AUX battery system

Submitted: Tuesday, Mar 07, 2017 at 21:07
ThreadID: 134429 Views:2378 Replies:2 FollowUps:12
This Thread has been Archived
Hi everyone,

I have been reading this forum off and on now for quite some time and have noticed there are a lot of different perspectives on almost everything, especially in the electrical threads, so I thought id describe how I have set up the aux battery system in my Hilux, and see what the varying opinions and possible failure scenarios that I may have over looked might be.

I have a 98 AH AGM aux mounted under the bonnet at the rear where the ARB holder fits. Why 98 AH, maybe this battery company is more honest and doesn't round up, I don't know, but that's what is written on it. I just asked a battery dealer that I have known for a very long time for a good quality AGM that can withstand under bonnet temps, and that's what i got. I have not been doing any rough roads, but soon i will put the cranking battery in that holder as it is lighter and the AGM exceeds ARB's weight recommendations, and put the AGM in the original battery holder.

I chose a Redarc BCDC1225LV to limit the draw from the vehicles charging system as I am aware that the 90 amp denso alternators in these cars have a tendency to fry rectifiers if pushed too hard in hot weather. Also, being LV it can be used in whatever vehicle I might get next. No solar on the vehicle as yet but can be added later if it warrants it.

It is mounted in the under seat compartment under the rear seat on the RHS, believe it or not, it stays cooler in there than the under bonnet temps, but the reason i chose there is because it is mid way....sort of between the aux battery in the front and the Anderson plug on the rear bumper, which are connected in parallel from the output of the redarc through two 35 amp manual reset circuit breakers. The unit is earthed to the body at its mounting point and is supplied from a pair of 4.6mm2 cables(both positive so about 9mm2) through a good old fashioned black fuseible link wire at the alternator and the 40A manual reset circuit breaker at the unit which provides a good neat secure way of terminating the heavyish leads.

Running the output back to the aux up front through 13.5 MM2 cable and another fuseible link wire to protect it from that end. To the Anderson plug is a pair of 4.6 MM2 cables, yes both pos.

The fridge(CFX35 mounted permanently in the tub) circuit, which is the only thing I can think of that will be running off the aux when travelling, changes over from the aux battery to the start battery when the ignition is turned on leaving the full output of the redarc devoted to charging the battery(s).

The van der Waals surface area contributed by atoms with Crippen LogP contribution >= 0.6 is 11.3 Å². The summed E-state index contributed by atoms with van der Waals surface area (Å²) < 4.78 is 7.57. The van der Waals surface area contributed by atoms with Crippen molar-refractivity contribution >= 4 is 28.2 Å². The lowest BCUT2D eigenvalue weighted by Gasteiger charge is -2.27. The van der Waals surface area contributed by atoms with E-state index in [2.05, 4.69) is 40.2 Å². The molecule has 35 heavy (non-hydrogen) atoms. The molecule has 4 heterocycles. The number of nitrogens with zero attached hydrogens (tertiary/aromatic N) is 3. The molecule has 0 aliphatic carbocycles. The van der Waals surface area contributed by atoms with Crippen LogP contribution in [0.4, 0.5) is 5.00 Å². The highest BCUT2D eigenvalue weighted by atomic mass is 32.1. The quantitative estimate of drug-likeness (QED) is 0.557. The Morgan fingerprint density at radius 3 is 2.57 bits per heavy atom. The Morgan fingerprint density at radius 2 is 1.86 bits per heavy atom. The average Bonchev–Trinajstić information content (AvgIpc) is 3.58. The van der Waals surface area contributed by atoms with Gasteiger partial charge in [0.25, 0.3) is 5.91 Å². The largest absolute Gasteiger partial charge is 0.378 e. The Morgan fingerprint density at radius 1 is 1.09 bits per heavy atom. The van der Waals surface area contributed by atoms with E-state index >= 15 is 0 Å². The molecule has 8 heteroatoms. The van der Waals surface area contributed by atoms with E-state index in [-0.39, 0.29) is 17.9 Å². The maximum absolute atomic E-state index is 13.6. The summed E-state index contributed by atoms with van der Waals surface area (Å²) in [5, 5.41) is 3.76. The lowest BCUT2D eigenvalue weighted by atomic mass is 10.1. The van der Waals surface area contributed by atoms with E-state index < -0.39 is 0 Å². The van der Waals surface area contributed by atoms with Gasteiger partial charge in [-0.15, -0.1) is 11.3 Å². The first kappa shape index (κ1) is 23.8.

I have given it only one good workout to test the system, haven't started on the trailer yet so with just the one aux. It was over Christmas, running the fridge for 3 days and 2 nights without starting the car, and a lot of use as it was the drinks fridge, volts were down to 11.0 with the compressor running. On start up i got 24.3 amps flowing into the battery which is higher than i was hoping for given the position of the redarc, have been using the fridge on and off since then for a day or two here and there and seems to go ok.

Only thing i need to add is a voltage display in the cab so i know if there is ever a fault, as the fridge remote display only tells me the main system supply voltage when travelling.

Eventually the trailer will have its own solar system with a decent size AGM as well and be used to power the camp, pumps, lights, stereo etc and will be plugged in to the Anderson plug on the car if we don't do enough daytime driving to keep the fridge battery in the car topped up.

Back Expand Un-Read 0 Moderator

Reply By: Member - Phil G (SA) - Tuesday, Mar 07, 2017 at 21:37

Tuesday, Mar 07, 2017 at 21:37
Your Redarc BCDC and AGM battery should both be under the bonnet or both be in the cab.
If you install the Redarc in the cool of the cab and install the AGM in the heat under the bonnet, you have effectively disabled the temperature compensation that is built into the Redarc. So as the AGM gets hot, the cool Redarc will to continue to put out full voltage and overcharge the AGM and kill it.
AnswerID: 609227

Follow Up By: qldcamper - Wednesday, Mar 08, 2017 at 08:06

Wednesday, Mar 08, 2017 at 08:06
Interesting point, i was under the impression that the redarc reduced the charge rate when it got hot to protect itself.
0
FollowupID: 879057

Follow Up By: Member - Phil G (SA) - Wednesday, Mar 08, 2017 at 09:19

Wednesday, Mar 08, 2017 at 09:19
From your Redarc manual, page 13:
"As the temperature of the BCDC rises above a certain level, the current capacity of the output is decreased gradually in order to protect both the battery and the BC-DC unit."

Redarc emphasised to owners not to mount the device in too hot an environment so the device does not cut out and leave you with a flat battery and cold beer on the hottest of days. But more importantly, and what they don't emphasise is it reduces output to save the battery from being overcharged and gassing. This is especially important with an AGM because it loses capacity every time it is gassed and you eventually end up with a useless battery. Wet cell batteries can be topped up with water if they get overcharged.